Facing a chronic illness like kidney disease can make it challenging to do the things you used to do. Going back to work is a great way to get back into a routine and feel like yourself again. Besides the financial benefits, work raises your self-esteem, gets you into a stable routine, lets you interact with people, and just gets you out of the house.
Once you’re back on the job, you may need to make adjustments. These may include scheduling time for your dialysis treatments, designating a sterile area to exchange cleansing fluid bags for PD, or even being assigned to a less strenuous job. All these situations and more are called “reasonable accommodations.”
You may feel reluctant to ask for any special help, not wanting to stand out. Some employers may not want to make the extra effort or put you off. No way. It’s your right to ask for changes. It’s your right to get them.
Advocates and people in government have fought hard for a long time to protect those with chronic illness in the workplace. These gains have some famous names: The Civil Rights Act, The Rehabilitation Act, The Americans with Disabilities Act, and The Family and Medical Leave Act. These laws were written to offer protections for people with disability who want to continue to work and to provide guidance for employers.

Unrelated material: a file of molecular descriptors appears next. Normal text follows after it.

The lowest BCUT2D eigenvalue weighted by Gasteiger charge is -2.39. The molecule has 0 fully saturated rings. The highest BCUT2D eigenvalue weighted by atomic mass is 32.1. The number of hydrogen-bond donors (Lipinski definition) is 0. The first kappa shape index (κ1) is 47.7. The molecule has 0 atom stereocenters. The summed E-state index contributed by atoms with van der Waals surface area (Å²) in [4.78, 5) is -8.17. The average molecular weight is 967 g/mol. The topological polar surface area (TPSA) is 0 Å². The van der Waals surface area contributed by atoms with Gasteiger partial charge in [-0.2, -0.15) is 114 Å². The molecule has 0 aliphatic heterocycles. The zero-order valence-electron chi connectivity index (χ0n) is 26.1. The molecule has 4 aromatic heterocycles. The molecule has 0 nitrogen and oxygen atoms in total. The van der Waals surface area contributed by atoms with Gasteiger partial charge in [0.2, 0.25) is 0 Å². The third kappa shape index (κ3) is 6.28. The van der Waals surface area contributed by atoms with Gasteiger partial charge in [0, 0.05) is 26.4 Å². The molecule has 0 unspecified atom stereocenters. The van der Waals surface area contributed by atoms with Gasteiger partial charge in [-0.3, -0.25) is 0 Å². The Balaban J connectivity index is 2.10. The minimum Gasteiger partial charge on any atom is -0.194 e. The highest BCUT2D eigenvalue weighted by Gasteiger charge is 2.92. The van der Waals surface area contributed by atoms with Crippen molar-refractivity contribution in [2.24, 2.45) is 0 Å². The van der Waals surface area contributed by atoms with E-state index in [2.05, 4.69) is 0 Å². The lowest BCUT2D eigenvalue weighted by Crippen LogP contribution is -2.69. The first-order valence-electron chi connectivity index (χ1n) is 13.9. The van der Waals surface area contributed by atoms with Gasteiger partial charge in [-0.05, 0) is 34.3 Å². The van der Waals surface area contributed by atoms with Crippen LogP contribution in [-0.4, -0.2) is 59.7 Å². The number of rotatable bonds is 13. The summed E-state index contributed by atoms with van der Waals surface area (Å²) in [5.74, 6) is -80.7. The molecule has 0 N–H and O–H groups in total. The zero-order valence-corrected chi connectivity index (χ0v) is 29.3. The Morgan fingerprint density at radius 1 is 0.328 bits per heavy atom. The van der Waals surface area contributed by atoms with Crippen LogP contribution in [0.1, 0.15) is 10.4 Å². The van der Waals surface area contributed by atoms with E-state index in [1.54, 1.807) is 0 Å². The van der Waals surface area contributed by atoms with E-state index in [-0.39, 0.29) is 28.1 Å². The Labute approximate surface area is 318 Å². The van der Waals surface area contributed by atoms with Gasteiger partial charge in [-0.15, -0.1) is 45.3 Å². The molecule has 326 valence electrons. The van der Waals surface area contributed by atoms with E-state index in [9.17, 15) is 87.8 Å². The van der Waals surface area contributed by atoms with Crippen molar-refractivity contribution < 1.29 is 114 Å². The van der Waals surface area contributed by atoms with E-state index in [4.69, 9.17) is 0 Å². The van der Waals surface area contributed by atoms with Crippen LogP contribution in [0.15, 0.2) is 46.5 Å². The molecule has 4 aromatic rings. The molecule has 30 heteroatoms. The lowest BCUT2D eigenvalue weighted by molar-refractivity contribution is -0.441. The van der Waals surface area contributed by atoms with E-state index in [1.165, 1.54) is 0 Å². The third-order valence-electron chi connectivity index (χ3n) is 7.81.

Some hypothetical examples:
When Jamal, 38, received a diagnosis of stage 5 kidney disease, he was a delivery man driving a truck and loading and unloading heavy boxes. When he returned to the job, he was on peritoneal dialysis. Strenuous activity made his access leak. He asked for and received a transfer to dispatch and training for this new job.
Mary was just out of college and starting a career in publicity when her kidneys failed. She needed dialysis treatments three times during the work week. Her company let her telecommute with her clients from her dialysis chair using her smartphone and laptop, and she also worked makeup time on the days when she doesn’t have to go into the center.
After 10 years with her company, Maria, 50, was up for a supervisory position in her local retail store. She was diagnosed with Stage 3 kidney disease. Dan, a less-qualified coworker, got the promotion instead. Maria first went to the personnel department and reported the situation. When they did not respond, she contacted the local office of the Department of Labor who contacted the main office of the retail chain. The dispute was settled in Maria’s favor and she is now a supervisor.
Here is another great story
about someone returning to work after receiving a kidney transplant. Remember, it is possible to work and live with kidney disease.